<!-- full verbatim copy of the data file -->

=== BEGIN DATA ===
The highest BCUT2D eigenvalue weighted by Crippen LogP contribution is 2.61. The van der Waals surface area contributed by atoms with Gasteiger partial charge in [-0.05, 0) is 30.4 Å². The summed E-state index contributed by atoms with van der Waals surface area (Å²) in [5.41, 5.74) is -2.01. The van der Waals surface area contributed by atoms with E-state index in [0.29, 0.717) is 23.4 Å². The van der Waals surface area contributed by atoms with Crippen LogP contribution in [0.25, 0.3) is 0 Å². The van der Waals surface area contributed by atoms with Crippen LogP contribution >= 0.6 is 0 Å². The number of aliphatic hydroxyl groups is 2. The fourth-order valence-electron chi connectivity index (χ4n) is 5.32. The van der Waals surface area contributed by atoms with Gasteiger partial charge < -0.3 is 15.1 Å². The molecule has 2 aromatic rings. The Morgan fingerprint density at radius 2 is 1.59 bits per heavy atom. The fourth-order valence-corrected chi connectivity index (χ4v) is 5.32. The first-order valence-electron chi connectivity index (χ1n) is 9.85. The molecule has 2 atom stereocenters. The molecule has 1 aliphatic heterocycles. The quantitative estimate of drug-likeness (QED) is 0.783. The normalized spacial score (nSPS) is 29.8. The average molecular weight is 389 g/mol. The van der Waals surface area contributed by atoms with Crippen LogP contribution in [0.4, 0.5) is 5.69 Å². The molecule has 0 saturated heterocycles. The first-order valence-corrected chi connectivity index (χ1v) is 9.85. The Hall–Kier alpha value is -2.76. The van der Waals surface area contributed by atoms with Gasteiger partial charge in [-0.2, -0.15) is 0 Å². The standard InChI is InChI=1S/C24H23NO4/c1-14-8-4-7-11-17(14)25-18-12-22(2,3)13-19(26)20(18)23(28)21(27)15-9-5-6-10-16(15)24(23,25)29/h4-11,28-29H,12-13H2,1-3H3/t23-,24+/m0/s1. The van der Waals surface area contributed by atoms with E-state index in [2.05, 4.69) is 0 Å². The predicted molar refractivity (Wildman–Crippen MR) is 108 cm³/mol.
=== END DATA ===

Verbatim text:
The highest BCUT2D eigenvalue weighted by Crippen LogP contribution is 2.61. The van der Waals surface area contributed by atoms with Gasteiger partial charge in [-0.05, 0) is 30.4 Å². The summed E-state index contributed by atoms with van der Waals surface area (Å²) in [5.41, 5.74) is -2.01. The van der Waals surface area contributed by atoms with E-state index in [0.29, 0.717) is 23.4 Å². The van der Waals surface area contributed by atoms with Crippen LogP contribution in [0.25, 0.3) is 0 Å². The van der Waals surface area contributed by atoms with Crippen LogP contribution >= 0.6 is 0 Å². The number of aliphatic hydroxyl groups is 2. The fourth-order valence-electron chi connectivity index (χ4n) is 5.32. The van der Waals surface area contributed by atoms with Gasteiger partial charge < -0.3 is 15.1 Å². The molecule has 2 aromatic rings. The Morgan fingerprint density at radius 2 is 1.59 bits per heavy atom. The fourth-order valence-corrected chi connectivity index (χ4v) is 5.32. The first-order valence-electron chi connectivity index (χ1n) is 9.85. The molecule has 2 atom stereocenters. The molecule has 1 aliphatic heterocycles. The quantitative estimate of drug-likeness (QED) is 0.783. The normalized spacial score (nSPS) is 29.8. The average molecular weight is 389 g/mol. The van der Waals surface area contributed by atoms with Crippen LogP contribution in [0.4, 0.5) is 5.69 Å². The molecule has 0 saturated heterocycles. The first-order valence-corrected chi connectivity index (χ1v) is 9.85. The Hall–Kier alpha value is -2.76. The van der Waals surface area contributed by atoms with Gasteiger partial charge in [-0.2, -0.15) is 0 Å². The standard InChI is InChI=1S/C24H23NO4/c1-14-8-4-7-11-17(14)25-18-12-22(2,3)13-19(26)20(18)23(28)21(27)15-9-5-6-10-16(15)24(23,25)29/h4-11,28-29H,12-13H2,1-3H3/t23-,24+/m0/s1. The van der Waals surface area contributed by atoms with E-state index in [2.05, 4.69) is 0 Å². The predicted molar refractivity (Wildman–Crippen MR) is 108 cm³/mol.